temperature on reaction rate in the following way. Kinetic data over a range of

temperatures can usually be represented by use of an empirical equation first

proposed by Arrhenius
E
kr= F e RT [2.12]

where k, is reaction rate, F, is a frequency factor, E, is activation energy, and R, is

the universal gas constant. Set in logarithmic form,










E
logk, + log Ff [2.13]
2.303RUT

According to Eq. [2.13], a straight line should be obtained when logarithm of the

rate coefficient (k,) is plotted against the reciprocal of the absolute temperature (T).

The E, can then be estimated as -2.303 R, x the slope of the line. The activation

energy may be envisioned as an energy barrier that must be surmounted for the

reaction to proceed. An increase in E, indicates a slowing down of the reaction (and

vice-versa). The E, thus can be determined by measuring the reaction rate at

different temperatures.

The influence of temperature on chemical processes has also been described

by Stumm and Morgan (1981) through use of the Arrhenius equation. Simfnek and

Suarez (1993) described a function with some modification to account for relative

change in rate coefficients with temperature as



m r re J [2.14]
f(T) = e '[2.14]

where T, is the reference absolute temperature and f (T) = 1 at T = T,.

Cohen and Ryan (1989) and Cohen et al. (1988) used the relationship given by

Bird et al. (1960) to describe the temperature dependence of diffusion coefficients.

The chemical molecular diffusion in air as a function of temperature was estimated

as

Da (T) = DT) 1.823 [2.15]


where D,(T,) is the chemical molecular diffusion coefficient in air at the reference

temperature. Temperature variation of the chemical molecular diffusivity in liquid











water was estimated as


D ( T) = D T T) [2.16]


where p, is the viscosity of liquid water.



Summary



The PDT was proposed !:1, aj- ij:o to mathematically describe coupled

water and heat flows in soil. It has been well-verified and applied by a number of

researchers to date. The theory was extended by Milly and Eagleson (1980) to make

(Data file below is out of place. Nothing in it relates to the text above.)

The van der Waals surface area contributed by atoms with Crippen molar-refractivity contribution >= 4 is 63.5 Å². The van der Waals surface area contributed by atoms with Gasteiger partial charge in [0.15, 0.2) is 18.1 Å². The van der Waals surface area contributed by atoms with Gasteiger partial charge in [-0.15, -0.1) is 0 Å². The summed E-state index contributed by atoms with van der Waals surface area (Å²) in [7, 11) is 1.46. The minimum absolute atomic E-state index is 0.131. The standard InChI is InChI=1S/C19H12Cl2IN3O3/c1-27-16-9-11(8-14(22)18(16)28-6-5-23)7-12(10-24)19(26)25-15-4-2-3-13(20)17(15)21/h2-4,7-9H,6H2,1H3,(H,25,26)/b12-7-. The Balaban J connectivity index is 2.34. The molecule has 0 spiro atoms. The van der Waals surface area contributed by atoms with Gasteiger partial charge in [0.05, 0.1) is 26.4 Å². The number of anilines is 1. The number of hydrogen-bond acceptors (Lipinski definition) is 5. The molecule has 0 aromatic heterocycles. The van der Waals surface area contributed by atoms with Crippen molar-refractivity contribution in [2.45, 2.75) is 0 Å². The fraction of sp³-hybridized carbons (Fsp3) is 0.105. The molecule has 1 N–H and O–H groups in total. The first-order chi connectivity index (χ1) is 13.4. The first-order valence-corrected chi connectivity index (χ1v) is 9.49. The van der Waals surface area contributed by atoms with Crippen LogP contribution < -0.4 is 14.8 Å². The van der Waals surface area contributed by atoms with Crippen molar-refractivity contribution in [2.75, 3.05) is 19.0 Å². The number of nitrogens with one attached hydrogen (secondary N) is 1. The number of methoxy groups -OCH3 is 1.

it applicable to heterogenous media, by replacing the water content-based

formulation with a matric potential-based formulation of flow equations. This

advancement was a big step, as it made the theory suitable for the solution of field

problems. Nassar and Horton (1989a, 1992) extended the theory to include salt

effects on water flow and provided insight into additional coupling. But, this theory

cannot be used to solve field problems, because Nassar and Horton used the

original PDT (water content-based) formulation for modification.

Relatively little evidence exists that the potential of PDT and its modification

by Milly and Eagleson (1980) has been fully exploited to use the improved estimates

of water content/flow, and temperature information. Several researchers (Barnes

and Allison, 1984; Barnes et al., 1989; Nassar and Horton, 1989a, 1989b; Noborio,

1995; Scanlon, 1992; and Yakirevich et al., 1997), however, utilized PDT by making

use of improved estimates of water content/flow when exploring solute transport.









30

These investigations, however, did not attempt to use the improved estimates of

temperature by inclusion of its effect on solute transport.

A need, therefore, exists to exploit the full potential of PDT in solving field

problems where temperature could be highly transitional both in space and time.

Furthermore, where chemical (especially volatile-compound) transport is also of

concern, a need exists to use both the improved estimates of water content/flow and

of temperature provided by PDT. The work reported here utilizes PDT in totality to

develop a 2-D numerical model for solving problems involving the fate and transport

of volatile chemicals that may exist in all three phases (viz. liquid, solid, and gas) of

soils. Details for the developed model are presented in Chapter-3.















CHAPTER 3
MATHEMATICAL MODEL



The model developed here considers the soil to be a heterogenous isotropic

medium composed of solid, liquid, and gaseous phases. The latter is assumed to be

a non-interacting binary mixture of water vapor, dry air, and volatile chemicals.

Other general assumptions in the model include

1. The solid matrix is undeformable and immobile.

2. The: i-,jii ... ._er i r ILr: ':. i lP, LIri

3. The density and viscosity of liquid water are not influenced by dissolved

constituents.

4. Hysteresis in the relationship between capillary-pressure and hydraulic

conductivity is neglected.

5. Liquid water and water vapor are in local thermodynamic equilibrium.

6. Water vapor and other gases behave as perfect gases and advective transport

of these components is neglected.

7. Local thermal equilibrium exists among all phases.

8. Radiative heat transfer is negligible.